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About face

Times Staff Writer

Four years ago, Beverly Hills plastic surgeon Brent Moelleken was featured on “Dateline NBC” for his surgical innovation, the superficial cheek lift. The procedure earned him a prize for outstanding contribution to the advancement of aesthetic surgery, publication in a professional journal and not a single new patient.

And yet in the months since Moelleken became a regular on “Extreme Makeover,” patients from around the globe have sought him out, hoping for a miracle. Strangers have stopped him on the street. And his old clients now regard him with a new reverence.

“I’m not a star,” Moelleken says humbly. “I’m just a surgeon. The recognition isn’t the same as if you saw George Clooney.”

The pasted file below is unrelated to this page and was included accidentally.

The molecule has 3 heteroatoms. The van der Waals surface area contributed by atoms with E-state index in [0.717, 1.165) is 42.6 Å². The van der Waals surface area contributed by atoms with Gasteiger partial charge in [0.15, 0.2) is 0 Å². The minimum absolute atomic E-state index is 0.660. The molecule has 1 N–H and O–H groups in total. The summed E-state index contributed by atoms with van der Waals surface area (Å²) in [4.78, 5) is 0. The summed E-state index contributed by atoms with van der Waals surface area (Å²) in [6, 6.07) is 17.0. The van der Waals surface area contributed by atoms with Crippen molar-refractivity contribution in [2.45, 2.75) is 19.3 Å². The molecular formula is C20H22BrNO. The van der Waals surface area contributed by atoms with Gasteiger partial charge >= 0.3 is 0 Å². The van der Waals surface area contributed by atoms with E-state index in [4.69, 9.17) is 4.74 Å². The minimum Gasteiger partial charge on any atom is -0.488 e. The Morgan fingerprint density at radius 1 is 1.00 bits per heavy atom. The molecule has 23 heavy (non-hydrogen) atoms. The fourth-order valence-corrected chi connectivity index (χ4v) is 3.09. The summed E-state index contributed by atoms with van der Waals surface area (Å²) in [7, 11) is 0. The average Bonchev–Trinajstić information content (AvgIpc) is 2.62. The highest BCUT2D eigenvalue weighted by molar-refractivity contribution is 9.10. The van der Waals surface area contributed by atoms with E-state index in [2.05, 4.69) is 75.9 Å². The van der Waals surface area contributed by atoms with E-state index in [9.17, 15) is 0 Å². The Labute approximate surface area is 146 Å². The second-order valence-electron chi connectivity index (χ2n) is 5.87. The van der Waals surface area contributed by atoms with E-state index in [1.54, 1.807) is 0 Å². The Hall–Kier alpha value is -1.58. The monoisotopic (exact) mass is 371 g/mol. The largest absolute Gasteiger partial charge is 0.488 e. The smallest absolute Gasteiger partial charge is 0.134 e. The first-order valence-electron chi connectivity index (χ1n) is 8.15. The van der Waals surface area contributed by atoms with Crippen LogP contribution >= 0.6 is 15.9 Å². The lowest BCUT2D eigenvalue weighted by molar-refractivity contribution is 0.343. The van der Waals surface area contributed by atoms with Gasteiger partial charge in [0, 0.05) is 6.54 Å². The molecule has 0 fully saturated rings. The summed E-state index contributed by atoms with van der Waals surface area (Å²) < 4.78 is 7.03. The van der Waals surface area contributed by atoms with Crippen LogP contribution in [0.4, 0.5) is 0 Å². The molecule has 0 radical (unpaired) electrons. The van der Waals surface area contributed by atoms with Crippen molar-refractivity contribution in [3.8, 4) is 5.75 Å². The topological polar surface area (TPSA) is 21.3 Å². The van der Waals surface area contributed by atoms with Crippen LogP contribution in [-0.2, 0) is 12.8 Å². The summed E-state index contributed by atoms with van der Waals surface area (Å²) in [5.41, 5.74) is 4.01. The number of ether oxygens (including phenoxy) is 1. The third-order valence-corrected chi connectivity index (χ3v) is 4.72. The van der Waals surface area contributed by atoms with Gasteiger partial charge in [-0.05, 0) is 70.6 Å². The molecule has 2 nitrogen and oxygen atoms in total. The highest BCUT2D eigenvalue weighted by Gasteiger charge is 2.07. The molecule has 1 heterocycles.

Ah, but can George Clooney make you beautiful?

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The popularity of reality shows such as “Extreme Makeover,” “The Swan” and “I Want a Famous Face” has redefined the standards of professional success in L.A.'s aesthetic medical community. It’s no longer enough to claim a celebrity clientele or a cutting-edge technique -- today, it takes a TV appearance. A publicist, a press kit and a marketing plan are the newest must-haves. Even those can’t help you, though, if you’re not what one “Extreme Makeover” producer calls “prime-time material.” Forget bedside manner. If you don’t “read well” on camera, you don’t make the cut.

“Before, it was an honored science. It was the respect of a name,” says publicist Kerry Amorim, who represents Beverly Hills cosmetic surgeon Patrick Abergel. “Now it’s like, who can they say they’ve done and how many shows have they been on?”

TV, says Angela O’Mara, whose Newport Beach firm specializes in marketing plastic surgeons, is “where the buck starts.”

Perhaps that’s why it’s become virtually impossible to channel surf without glimpsing a surgeon in blood-stained scrubs, working the business-end of a liposuction wand into the next lucky contestant.